About Open Source

Facebooktwittergoogle_plusredditpinterestlinkedinmail

I have been using open source software since I started my first job around 10 years ago. By then the world was very different, Microsoft still dominated most of the software world (Windows, Visual Studio, .NET Framework, MS Office, SQL Server), and open source was still a small part of the whole ecosystem. Yet open source spread up like a virus over the last 10 years, and now even Microsoft is forced to embrace open source (well, it’s also CEO related I guess).

To me, there are two major advantages using open sourced software:

  1. free of charge

  2. able to inspect, modify and recompile the sources.

The first advantage is especially important when I started the job in a start-up company, where the budget was a problem by then. And the second advantage becomes more obvious when the company becomes bigger, the budget for software is no longer a major problem but the complexity of solutions is. Being able to modify the source code ourselves, we could totally control the software.

Some Experiences

Here are some live examples of mine that show the why it’s important to be able to view the source code.

  1. shadowsocks

    A few months after setting up the proxy of shadowsocks, I would like to set up some special DNS <-> IP mapping. However, after I updated /etc/hosts or /etc/resolv.conf, it has no effect at all. At first I thought it’s related to some sort of hardcoding in the source code. However, after I checked the source code, I found that the DNS initialization is actually done in one-off during application start up. So after I changed the DNS entries in /etc/hosts, I have to restart the shadowsocks application to make the changes effective!

    Some other proxies, e.g. Privoxy, the DNS change is done on the fly for each request, but it’s not true for shadowsocks. (It’s probably because shadowsocks is TCP layer but Privoxy is of the application layer.) There is no log and no documentation about this at all, without checking the source code it’s really difficult to link up the two parts.

  2. Selenium HTML report plugin for Jenkins

    One major problem of selenium plugin is, it makes an ambiguous status of unstable. When the execution of suite fails, sometimes it gives a status of error and sometimes (for some reasons) it just shows ‘unstable’. But ‘unstable’ has special meaning in Jenkins actually, it’s more like success with minor problems.

    So I really want the unstable to appear as failed, but there is no configuration and documentation for that. However, after download and read the source code for 5 minutes, I quickly found the relevant part. The plugin uses the values of numComandFailures and numCommandErrors for the differentiation. All I need to do to preprocess HTML result files to a foolish plugin. (A better way is, of course, to change the source code directly, yet the compilation and testing cycle for Jenkins plugin seems to be heavy for me.)

  3. sikuli

    From the beginning, I want to use sikuli for automated functional testing of mobile devices. The whole idea and structure of sikuli are very promising. However, in order to use it for mobile devices, a lot of work needs to be done. It’s (almost) impossible to wait for those features. Yet it’s relatively simple to add the functions myself:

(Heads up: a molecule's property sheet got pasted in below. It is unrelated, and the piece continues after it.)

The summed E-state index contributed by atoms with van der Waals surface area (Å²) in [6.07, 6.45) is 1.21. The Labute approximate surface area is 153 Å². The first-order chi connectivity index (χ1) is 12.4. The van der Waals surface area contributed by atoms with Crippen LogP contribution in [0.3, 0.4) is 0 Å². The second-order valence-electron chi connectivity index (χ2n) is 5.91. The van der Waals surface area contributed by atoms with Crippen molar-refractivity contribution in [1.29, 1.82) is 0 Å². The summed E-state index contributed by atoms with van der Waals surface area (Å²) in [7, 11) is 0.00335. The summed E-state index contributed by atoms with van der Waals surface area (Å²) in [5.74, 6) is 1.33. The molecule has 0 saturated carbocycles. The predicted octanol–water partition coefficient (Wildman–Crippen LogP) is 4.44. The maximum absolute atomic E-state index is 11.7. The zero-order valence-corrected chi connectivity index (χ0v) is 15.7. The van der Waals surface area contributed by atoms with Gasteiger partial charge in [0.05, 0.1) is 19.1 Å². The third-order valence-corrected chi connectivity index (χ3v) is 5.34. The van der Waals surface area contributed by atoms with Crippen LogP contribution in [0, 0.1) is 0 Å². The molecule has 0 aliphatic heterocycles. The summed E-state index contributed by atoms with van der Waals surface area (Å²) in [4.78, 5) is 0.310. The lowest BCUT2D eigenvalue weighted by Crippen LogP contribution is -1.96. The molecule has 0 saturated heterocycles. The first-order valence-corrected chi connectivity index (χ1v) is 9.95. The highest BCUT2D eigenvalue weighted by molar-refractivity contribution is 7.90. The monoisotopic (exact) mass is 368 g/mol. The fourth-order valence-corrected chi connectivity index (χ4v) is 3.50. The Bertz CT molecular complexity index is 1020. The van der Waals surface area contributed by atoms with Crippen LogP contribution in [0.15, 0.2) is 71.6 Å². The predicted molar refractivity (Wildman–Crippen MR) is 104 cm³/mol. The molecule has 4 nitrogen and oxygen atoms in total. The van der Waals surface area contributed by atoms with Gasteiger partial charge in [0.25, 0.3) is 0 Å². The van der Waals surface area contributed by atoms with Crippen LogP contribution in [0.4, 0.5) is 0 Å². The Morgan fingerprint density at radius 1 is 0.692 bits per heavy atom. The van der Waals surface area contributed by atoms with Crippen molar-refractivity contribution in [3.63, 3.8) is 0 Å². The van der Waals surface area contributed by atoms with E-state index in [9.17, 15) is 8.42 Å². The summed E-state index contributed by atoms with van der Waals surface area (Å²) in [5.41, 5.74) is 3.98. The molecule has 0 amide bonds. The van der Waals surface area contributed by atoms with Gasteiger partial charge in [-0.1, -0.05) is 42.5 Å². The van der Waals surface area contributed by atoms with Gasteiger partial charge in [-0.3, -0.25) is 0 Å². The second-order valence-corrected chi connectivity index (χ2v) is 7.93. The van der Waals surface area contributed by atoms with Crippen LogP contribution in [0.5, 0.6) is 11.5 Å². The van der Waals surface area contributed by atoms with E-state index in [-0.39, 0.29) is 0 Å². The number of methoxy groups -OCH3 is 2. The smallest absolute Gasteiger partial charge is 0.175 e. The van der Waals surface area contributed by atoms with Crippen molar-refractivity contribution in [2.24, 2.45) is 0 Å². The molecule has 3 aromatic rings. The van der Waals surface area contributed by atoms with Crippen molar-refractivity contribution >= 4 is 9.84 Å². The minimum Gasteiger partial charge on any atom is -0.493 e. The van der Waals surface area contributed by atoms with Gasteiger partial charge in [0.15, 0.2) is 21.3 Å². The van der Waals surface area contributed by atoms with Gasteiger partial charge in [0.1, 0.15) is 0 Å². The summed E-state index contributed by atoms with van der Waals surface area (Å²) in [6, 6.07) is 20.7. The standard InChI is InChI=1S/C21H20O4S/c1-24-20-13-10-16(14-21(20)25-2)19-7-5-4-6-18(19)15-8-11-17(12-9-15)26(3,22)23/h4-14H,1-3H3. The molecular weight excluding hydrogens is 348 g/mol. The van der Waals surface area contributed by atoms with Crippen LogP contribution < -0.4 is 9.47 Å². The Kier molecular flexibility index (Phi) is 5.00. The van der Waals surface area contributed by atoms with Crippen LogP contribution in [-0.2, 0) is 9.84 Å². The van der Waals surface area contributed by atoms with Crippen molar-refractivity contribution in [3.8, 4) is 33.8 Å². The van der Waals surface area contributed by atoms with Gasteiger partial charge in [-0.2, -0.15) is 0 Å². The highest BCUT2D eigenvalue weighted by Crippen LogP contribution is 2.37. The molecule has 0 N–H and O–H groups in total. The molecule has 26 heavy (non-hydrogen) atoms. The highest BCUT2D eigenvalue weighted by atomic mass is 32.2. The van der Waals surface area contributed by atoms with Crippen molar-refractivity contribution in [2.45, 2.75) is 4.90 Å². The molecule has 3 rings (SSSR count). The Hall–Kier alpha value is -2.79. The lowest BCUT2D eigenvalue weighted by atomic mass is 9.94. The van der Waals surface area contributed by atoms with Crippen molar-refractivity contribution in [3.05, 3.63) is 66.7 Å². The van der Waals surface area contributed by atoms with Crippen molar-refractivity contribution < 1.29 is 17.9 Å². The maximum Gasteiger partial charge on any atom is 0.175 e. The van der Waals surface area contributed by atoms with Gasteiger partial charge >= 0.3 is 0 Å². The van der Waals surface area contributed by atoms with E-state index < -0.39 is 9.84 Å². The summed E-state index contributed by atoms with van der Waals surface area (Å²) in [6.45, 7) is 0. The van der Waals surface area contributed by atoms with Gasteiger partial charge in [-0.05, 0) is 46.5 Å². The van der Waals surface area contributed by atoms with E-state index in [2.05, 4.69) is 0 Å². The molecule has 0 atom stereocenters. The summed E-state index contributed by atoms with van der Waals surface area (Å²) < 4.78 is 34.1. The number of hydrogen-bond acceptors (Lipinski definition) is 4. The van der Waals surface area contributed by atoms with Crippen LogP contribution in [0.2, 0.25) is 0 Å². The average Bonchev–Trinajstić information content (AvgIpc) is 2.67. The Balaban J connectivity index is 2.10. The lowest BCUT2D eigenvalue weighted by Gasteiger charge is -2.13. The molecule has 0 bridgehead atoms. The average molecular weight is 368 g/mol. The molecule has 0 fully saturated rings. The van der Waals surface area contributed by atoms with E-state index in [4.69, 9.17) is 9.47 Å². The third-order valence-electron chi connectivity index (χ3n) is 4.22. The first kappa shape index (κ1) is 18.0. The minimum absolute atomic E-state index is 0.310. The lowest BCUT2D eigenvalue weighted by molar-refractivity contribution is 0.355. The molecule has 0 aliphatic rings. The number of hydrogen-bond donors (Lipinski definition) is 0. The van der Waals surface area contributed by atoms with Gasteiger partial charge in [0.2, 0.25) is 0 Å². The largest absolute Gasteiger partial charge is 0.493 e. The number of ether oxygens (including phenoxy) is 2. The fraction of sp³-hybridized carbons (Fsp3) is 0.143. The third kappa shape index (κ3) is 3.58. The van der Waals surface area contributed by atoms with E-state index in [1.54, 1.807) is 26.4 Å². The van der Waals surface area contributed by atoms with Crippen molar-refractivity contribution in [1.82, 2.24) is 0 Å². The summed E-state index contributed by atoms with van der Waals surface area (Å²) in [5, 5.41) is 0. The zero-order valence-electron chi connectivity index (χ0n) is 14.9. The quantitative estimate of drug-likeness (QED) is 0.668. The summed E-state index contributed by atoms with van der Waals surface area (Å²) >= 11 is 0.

• add default timeout period since mobile device got larger time for screen switch.
  • fix drag and drop problem
  • added screen capture for every step for verification purpose
  • move the mouse after each action, so that the mouse cursor would not affect the screen capture.

    If the project is not open sourced, I would probably have to abandon this as the original project could be hardly used for automatic testing purpose.

Contribution

After modified the open source projects for a long time, I really wanted to contribute back. A few months ago I finally joined the project of trac and started to develop on various minor tasks.

The main reason for selecting this project is that I have actually used Trac for more than five years, and I have already modified a lot of source code there, so I am more or less familiar with the source code. By getting involved in the project, I could get more familiar with this tool and develop future features more easily, meanwhile I could pay back to the community by the contribution.

I heard that many open source communities are harsh and closed, and don’t welcome the new comers. Fortunately that’s not the case for mine, at least the community for Trac development is very helpful and helped me solve a lot of technical problems when I try to set up a development environment. And they also advised me the tickets that I am capable of tackling with.

Here are some most important things I learned by participating the open source project:

  1. Coding style. The coding style is much more important and strict than I thought. The community literally watched every single line of source code, and comments problems with coding style. In fact the code did look much better after fixing the coding style items. Eventually, I enforced pylint checking in my office as well.

  2. Unit tests. For the contribution of code, I guess I spent 40% of the time for writing the code, and 60% of the time for writing the unit tests. Unit tests not only make the code for easier regression testing, and it actually made me try to better refactor the code. When the code is more modular, it would be easier for set up the unit tests.

  3. Learn from others. When writing the new code to the project, and under the strict review process, I have no choice but reading a lot of other’s work first before finalizing mine. You know the code review process is strict, so you would treat the whole thing very seriously, because you won’t want to hand in some stupid code there.

Leave a comment

Leave a Reply

Your email address will not be published.

*